Summer has been a banner season for learning – or re-learning – what we thought everyone knew: the internet travels at warp speed; covering up mistakes is a brand’s E-ticket ride to the outhouse,; and timing is everything.
Experimenting with new media necessarily gives rise to mistakes and unintended consequences of brand messaging. Tolerating a certain number of judgment errors is the cost of learning how to capitalize on new media and spread around information about the brand. Companies can, however, hedge their bets by learning from the mistakes of others and remembering a few simple rules as they push out their branding communications.
Since advertising began, companies have tried to connect with consumers by establishing themselves as the preferred brand among people “just like you.”
Sony was one of the first to be hoisted on its own hip-hop petard, when it introduced its latest version of the PSP, which it hoped to push during the Christmas season. Not wanting to wait for actual reviews by edgy gamers of its new PSP, Sony planted fake blog posts, purported to be from a local rapper-style gamer. Within hours, the origin of the fake posts were discovered and Sony was ridiculed as a stodgy company vying for credentials it never had.
Fortunately for Sony, it didn’t make a bad situation worse by trying to cover it up. Instead, in the place of the blog post it wrote:
Busted. Nailed. Snagged. As many of you have figured out (maybe our speech was a little too funky fresh???), Peter isn’t a real hip-hop maven ad this site was actually developed by Sony. Guess we were trying to be just a little too clever.
The company added it would stick to making games in the future, and has kept that promise since 2006.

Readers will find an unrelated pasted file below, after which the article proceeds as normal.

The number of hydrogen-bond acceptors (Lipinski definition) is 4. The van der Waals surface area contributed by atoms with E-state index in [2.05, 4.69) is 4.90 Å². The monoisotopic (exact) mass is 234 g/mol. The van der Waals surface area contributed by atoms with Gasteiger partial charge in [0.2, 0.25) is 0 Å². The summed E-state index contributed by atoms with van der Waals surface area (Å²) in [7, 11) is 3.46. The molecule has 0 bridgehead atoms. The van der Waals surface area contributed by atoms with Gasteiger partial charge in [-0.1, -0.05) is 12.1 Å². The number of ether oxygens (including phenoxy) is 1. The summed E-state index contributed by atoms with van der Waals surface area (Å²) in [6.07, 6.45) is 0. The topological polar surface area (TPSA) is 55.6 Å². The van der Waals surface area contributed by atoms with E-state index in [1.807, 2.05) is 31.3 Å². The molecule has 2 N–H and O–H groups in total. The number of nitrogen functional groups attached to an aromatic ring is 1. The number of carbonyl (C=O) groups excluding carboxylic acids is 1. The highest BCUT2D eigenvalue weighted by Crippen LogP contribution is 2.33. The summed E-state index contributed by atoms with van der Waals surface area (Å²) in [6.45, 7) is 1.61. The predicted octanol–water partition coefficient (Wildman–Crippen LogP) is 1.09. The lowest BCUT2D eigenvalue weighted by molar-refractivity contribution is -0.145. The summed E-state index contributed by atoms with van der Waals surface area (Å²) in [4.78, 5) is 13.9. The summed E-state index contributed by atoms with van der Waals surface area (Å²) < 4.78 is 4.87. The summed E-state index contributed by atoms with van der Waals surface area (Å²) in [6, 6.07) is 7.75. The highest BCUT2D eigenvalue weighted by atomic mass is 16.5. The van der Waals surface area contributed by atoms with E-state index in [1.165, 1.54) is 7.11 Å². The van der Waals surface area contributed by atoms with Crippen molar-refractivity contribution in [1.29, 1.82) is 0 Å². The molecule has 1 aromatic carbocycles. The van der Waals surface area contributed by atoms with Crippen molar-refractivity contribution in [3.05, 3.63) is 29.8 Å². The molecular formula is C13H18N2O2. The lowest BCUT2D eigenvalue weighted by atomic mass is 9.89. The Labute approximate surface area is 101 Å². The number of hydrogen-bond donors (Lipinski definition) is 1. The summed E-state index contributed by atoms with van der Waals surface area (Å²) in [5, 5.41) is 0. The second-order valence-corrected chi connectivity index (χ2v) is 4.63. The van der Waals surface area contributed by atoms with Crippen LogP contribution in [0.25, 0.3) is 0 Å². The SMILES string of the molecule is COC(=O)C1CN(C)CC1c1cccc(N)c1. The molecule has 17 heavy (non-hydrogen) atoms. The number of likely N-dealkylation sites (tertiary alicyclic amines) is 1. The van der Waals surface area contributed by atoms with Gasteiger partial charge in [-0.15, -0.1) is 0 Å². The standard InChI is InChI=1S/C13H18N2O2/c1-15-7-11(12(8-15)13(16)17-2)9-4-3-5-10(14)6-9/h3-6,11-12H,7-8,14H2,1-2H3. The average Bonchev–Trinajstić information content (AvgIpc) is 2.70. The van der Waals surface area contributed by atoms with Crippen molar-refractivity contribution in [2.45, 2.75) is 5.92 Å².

Be yourself: a simple concept, but one that has been lost in the marketing departments of too many companies. Indeed, phony online endorsements are so frequent that the FTC had to clarify its false advertising standards in 2009, making clear that any relationship between a company and a party online must be disclosed to consumers, or the company could face liability for false and misleading advertising.
Honda was recently embarrassed when it was discovered its director of product planning posted his love for a new Honda vehicle as if he were a curious car-shopper rather than an employee. The action not only opens up Honda to FTC scrutiny, but made Honda look silly.
In the wake of The Jim Henson company pulling its toys from the Chick-Fil-A chain last week, Chick-Fil-A has recently been accused of putting up a fake Facebook fan to bolster the company’s claims about why it no longer carries Muppet toys. Well-meaning fan or company plant, such posts have reduced the credibility in the eyes of consumers.
The quickest road to credibility is to be who you are in the online space. Deviating from your corporate persona is sure to be discovered and likely to cause problems. Don’t be tempted.
Know What You’re Saying
There’s nothing worse than using Twitter to deliver up-to-the-minute information, only to discover your communication is inaccurate, old, or divisive. In June, CNN sent instant texts and tweets out that the Supreme Court had overturned Obamacare only to discover it had gotten the story wrong, and had to issue a subsequent message. Such an error from a news organization is embarrassing, but under many circumstances can be forgiven. Some companies, however, may not be so lucky.
Last week, in the wake of one of the biggest shooting massacres in Colorado history, a women’s clothing company in the UK sent out a link to its site using the following tweet: “Aurora is trending, clearly about Kim K inspired Aurora dress. 😉 Shop”[.] The online merchant later admitted it had not taken the time to determine if the tweet was accurate. While the company removed the insensitive tweet and apologized for the mishap, it may have inadvertently tanked sales on the dress.